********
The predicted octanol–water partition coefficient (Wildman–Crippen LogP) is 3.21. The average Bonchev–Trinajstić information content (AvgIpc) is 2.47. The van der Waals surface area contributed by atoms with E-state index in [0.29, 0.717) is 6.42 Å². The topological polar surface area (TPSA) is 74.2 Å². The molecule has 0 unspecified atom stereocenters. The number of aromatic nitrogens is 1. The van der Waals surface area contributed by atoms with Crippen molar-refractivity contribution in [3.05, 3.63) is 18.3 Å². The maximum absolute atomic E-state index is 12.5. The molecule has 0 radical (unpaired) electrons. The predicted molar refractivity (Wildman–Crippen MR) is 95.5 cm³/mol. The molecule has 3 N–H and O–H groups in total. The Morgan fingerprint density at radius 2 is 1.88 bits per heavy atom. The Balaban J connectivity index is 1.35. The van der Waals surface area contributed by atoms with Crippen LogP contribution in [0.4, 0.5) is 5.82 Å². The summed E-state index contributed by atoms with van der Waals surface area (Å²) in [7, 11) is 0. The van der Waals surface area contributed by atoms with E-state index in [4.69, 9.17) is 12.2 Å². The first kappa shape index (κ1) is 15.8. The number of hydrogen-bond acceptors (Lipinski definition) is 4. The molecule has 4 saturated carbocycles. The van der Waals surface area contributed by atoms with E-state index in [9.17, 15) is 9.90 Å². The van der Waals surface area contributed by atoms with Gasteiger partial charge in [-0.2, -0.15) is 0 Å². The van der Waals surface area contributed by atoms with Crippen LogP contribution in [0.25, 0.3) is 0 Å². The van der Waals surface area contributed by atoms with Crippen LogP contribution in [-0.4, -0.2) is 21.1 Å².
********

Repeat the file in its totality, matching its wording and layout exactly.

The predicted octanol–water partition coefficient (Wildman–Crippen LogP) is 3.21. The average Bonchev–Trinajstić information content (AvgIpc) is 2.47. The van der Waals surface area contributed by atoms with E-state index in [0.29, 0.717) is 6.42 Å². The topological polar surface area (TPSA) is 74.2 Å². The molecule has 0 unspecified atom stereocenters. The number of aromatic nitrogens is 1. The van der Waals surface area contributed by atoms with Crippen molar-refractivity contribution in [3.05, 3.63) is 18.3 Å². The maximum absolute atomic E-state index is 12.5. The molecule has 0 radical (unpaired) electrons. The predicted molar refractivity (Wildman–Crippen MR) is 95.5 cm³/mol. The molecule has 3 N–H and O–H groups in total. The Morgan fingerprint density at radius 2 is 1.88 bits per heavy atom. The Balaban J connectivity index is 1.35. The van der Waals surface area contributed by atoms with Crippen LogP contribution in [0.4, 0.5) is 5.82 Å². The summed E-state index contributed by atoms with van der Waals surface area (Å²) in [7, 11) is 0. The van der Waals surface area contributed by atoms with E-state index in [4.69, 9.17) is 12.2 Å². The first kappa shape index (κ1) is 15.8. The number of hydrogen-bond acceptors (Lipinski definition) is 4. The molecule has 4 saturated carbocycles. The van der Waals surface area contributed by atoms with E-state index in [9.17, 15) is 9.90 Å². The van der Waals surface area contributed by atoms with Gasteiger partial charge in [-0.2, -0.15) is 0 Å². The van der Waals surface area contributed by atoms with Crippen LogP contribution in [0.25, 0.3) is 0 Å². The van der Waals surface area contributed by atoms with Crippen LogP contribution in [-0.4, -0.2) is 21.1 Å².